Given we both got our laptops out just after take-off, and had code on our screens, it was pretty clear we were heading to Cancún, and started talking about our projects with one another. I’d see Nick talk about ENS at the London Ethereum Meetup a while back, and had integration with it in web3j on my todo list. However, given that I had Nick sat next to me, and a 9 hour flight in front of me, it was a no-brainer to start work on it then and there!
The ENS support in web3j means that anywhere you previously had to use a contract or wallet address, you can now use an ENS domain name instead.
I.e. For your smart contracts you can use:
YourSmartContract contract = YourSmartContract.load( "<name>.ens", web3j, credentials, GAS_PRICE, GAS_LIMIT);
It’s also supported in web3j’s command line tools:
$ web3j wallet send <name>.ens
The web3j implementation provides input normalisation and validation adhering to UTS #46. Nick was adamant that any ENS implementations does this :).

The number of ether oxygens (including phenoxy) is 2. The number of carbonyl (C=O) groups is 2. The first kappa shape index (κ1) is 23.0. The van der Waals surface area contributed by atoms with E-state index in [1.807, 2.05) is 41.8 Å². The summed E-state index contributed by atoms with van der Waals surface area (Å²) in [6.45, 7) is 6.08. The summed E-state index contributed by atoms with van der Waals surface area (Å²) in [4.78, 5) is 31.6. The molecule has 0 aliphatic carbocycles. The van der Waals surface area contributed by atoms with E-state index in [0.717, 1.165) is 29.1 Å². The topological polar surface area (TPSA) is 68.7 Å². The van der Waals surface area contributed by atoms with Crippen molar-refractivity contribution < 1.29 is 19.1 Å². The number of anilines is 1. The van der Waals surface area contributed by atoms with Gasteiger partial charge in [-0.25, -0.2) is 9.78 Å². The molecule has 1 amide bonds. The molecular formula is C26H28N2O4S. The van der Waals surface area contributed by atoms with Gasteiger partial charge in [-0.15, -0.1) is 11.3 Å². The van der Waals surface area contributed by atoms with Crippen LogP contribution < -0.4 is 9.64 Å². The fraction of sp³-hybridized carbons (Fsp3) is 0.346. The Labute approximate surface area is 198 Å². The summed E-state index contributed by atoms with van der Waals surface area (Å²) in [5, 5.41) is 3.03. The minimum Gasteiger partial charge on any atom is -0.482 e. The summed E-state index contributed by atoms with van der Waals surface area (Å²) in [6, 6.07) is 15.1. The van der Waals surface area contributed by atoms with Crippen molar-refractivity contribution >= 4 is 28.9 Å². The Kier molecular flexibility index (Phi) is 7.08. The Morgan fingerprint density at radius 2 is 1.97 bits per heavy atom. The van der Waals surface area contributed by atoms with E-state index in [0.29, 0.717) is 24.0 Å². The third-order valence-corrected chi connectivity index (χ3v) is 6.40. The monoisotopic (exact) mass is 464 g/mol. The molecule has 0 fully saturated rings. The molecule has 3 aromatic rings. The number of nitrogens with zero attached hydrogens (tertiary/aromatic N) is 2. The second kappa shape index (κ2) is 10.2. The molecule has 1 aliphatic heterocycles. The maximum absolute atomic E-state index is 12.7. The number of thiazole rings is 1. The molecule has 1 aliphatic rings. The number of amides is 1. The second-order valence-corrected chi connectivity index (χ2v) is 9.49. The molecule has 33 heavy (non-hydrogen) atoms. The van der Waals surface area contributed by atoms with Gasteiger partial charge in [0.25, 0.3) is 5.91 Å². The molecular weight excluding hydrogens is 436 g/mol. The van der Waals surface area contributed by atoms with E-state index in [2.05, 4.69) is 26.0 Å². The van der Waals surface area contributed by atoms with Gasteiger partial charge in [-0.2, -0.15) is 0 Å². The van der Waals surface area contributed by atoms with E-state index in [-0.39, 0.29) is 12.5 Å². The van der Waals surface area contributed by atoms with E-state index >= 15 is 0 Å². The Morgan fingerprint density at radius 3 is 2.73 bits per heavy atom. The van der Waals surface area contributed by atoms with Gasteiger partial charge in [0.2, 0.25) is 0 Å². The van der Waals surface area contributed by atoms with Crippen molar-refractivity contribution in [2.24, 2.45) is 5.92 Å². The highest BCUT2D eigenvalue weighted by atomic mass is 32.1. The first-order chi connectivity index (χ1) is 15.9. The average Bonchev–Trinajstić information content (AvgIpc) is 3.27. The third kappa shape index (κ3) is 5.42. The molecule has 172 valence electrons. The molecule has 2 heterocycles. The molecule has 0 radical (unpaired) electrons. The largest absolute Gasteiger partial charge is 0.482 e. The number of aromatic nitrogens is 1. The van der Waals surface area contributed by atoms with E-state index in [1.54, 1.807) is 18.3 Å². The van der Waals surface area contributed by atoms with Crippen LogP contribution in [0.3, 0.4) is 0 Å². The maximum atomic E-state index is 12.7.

web3j can now work with Truffle JSON files for generating smart contract wrappers. This means that if you currently or have used Truffle for your smart contract development, you can generate smart contract wrappers in Java from them. The advantage of this approach is that your smart contracts will know where they’ve been deployed previously.
YourSmartContract contract = YourSmartContract.load( YourSmartContract.getDeployedAddress(), web3j, credentials, GAS_PRICE, GAS_LIMIT);
Where the network id is as per EIP 155.
To generate the wrapper files, there is a new truffle argument to the web3j command line tool:
$ web3j truffle generate [--javaTypes|--solidityTypes] /path/to/.json -o /path/to/src/main/java -p com.your.organisation.name
Ezra Epstein deserves the credit for this change, as he had the idea and implemented it.
For details of other fixes with this release, please refer to the v3.1.0 release page.
Are you using web3j?